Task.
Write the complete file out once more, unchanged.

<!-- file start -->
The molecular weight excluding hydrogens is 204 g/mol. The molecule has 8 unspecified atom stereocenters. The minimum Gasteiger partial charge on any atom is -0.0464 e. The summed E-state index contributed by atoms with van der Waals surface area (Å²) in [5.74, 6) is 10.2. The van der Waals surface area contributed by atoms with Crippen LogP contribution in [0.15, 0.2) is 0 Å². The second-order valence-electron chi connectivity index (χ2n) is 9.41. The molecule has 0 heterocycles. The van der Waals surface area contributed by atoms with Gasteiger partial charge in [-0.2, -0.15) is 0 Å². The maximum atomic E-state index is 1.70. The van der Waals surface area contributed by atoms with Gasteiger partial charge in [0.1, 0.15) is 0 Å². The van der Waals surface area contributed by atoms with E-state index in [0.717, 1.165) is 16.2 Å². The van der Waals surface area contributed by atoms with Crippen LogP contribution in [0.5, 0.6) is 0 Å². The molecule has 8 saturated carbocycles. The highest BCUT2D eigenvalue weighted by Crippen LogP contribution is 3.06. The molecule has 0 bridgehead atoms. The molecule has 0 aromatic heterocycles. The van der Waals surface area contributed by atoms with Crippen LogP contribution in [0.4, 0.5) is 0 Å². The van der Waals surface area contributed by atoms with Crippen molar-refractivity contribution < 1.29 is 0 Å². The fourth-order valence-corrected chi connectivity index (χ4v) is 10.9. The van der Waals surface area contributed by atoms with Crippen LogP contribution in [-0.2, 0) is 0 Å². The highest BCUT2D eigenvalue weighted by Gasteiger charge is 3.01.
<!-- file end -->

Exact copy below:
The molecular weight excluding hydrogens is 204 g/mol. The molecule has 8 unspecified atom stereocenters. The minimum Gasteiger partial charge on any atom is -0.0464 e. The summed E-state index contributed by atoms with van der Waals surface area (Å²) in [5.74, 6) is 10.2. The van der Waals surface area contributed by atoms with Crippen LogP contribution in [0.15, 0.2) is 0 Å². The second-order valence-electron chi connectivity index (χ2n) is 9.41. The molecule has 0 heterocycles. The van der Waals surface area contributed by atoms with Gasteiger partial charge in [-0.2, -0.15) is 0 Å². The maximum atomic E-state index is 1.70. The van der Waals surface area contributed by atoms with Gasteiger partial charge in [0.1, 0.15) is 0 Å². The van der Waals surface area contributed by atoms with E-state index in [0.717, 1.165) is 16.2 Å². The van der Waals surface area contributed by atoms with Crippen LogP contribution in [0.5, 0.6) is 0 Å². The molecule has 8 saturated carbocycles. The highest BCUT2D eigenvalue weighted by Crippen LogP contribution is 3.06. The molecule has 0 bridgehead atoms. The molecule has 0 aromatic heterocycles. The van der Waals surface area contributed by atoms with Crippen LogP contribution in [0.4, 0.5) is 0 Å². The van der Waals surface area contributed by atoms with Crippen molar-refractivity contribution < 1.29 is 0 Å². The fourth-order valence-corrected chi connectivity index (χ4v) is 10.9. The van der Waals surface area contributed by atoms with Crippen LogP contribution in [-0.2, 0) is 0 Å². The highest BCUT2D eigenvalue weighted by Gasteiger charge is 3.01.